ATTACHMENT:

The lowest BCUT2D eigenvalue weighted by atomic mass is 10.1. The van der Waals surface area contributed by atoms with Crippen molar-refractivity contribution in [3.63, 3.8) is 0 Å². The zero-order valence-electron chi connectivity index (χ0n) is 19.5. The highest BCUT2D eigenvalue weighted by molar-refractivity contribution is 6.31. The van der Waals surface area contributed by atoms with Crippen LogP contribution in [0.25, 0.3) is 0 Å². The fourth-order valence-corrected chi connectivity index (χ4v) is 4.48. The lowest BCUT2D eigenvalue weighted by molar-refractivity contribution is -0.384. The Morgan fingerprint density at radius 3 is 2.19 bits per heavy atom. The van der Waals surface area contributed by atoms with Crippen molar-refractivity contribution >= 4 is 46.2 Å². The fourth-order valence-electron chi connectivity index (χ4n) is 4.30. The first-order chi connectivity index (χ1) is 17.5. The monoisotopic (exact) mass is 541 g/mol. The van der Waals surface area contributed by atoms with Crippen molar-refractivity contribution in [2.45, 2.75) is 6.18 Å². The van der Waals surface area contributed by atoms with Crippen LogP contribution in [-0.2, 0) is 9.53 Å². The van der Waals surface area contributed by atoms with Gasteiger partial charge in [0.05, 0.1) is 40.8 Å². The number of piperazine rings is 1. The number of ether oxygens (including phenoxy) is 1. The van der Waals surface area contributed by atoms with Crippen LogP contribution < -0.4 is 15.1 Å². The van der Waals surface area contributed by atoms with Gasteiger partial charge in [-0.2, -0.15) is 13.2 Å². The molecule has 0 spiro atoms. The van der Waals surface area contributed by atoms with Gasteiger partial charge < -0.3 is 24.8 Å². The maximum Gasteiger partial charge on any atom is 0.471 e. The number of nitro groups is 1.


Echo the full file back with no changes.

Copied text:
The lowest BCUT2D eigenvalue weighted by atomic mass is 10.1. The van der Waals surface area contributed by atoms with Crippen molar-refractivity contribution in [3.63, 3.8) is 0 Å². The zero-order valence-electron chi connectivity index (χ0n) is 19.5. The highest BCUT2D eigenvalue weighted by molar-refractivity contribution is 6.31. The van der Waals surface area contributed by atoms with Crippen LogP contribution in [0.25, 0.3) is 0 Å². The fourth-order valence-corrected chi connectivity index (χ4v) is 4.48. The lowest BCUT2D eigenvalue weighted by molar-refractivity contribution is -0.384. The Morgan fingerprint density at radius 3 is 2.19 bits per heavy atom. The van der Waals surface area contributed by atoms with Crippen molar-refractivity contribution >= 4 is 46.2 Å². The fourth-order valence-electron chi connectivity index (χ4n) is 4.30. The first-order chi connectivity index (χ1) is 17.5. The monoisotopic (exact) mass is 541 g/mol. The van der Waals surface area contributed by atoms with Crippen molar-refractivity contribution in [2.45, 2.75) is 6.18 Å². The van der Waals surface area contributed by atoms with Crippen LogP contribution in [-0.2, 0) is 9.53 Å². The van der Waals surface area contributed by atoms with Gasteiger partial charge in [0.05, 0.1) is 40.8 Å². The number of piperazine rings is 1. The number of ether oxygens (including phenoxy) is 1. The van der Waals surface area contributed by atoms with Crippen LogP contribution < -0.4 is 15.1 Å². The van der Waals surface area contributed by atoms with Gasteiger partial charge in [-0.2, -0.15) is 13.2 Å². The molecule has 0 spiro atoms. The van der Waals surface area contributed by atoms with Gasteiger partial charge < -0.3 is 24.8 Å². The maximum Gasteiger partial charge on any atom is 0.471 e. The number of nitro groups is 1.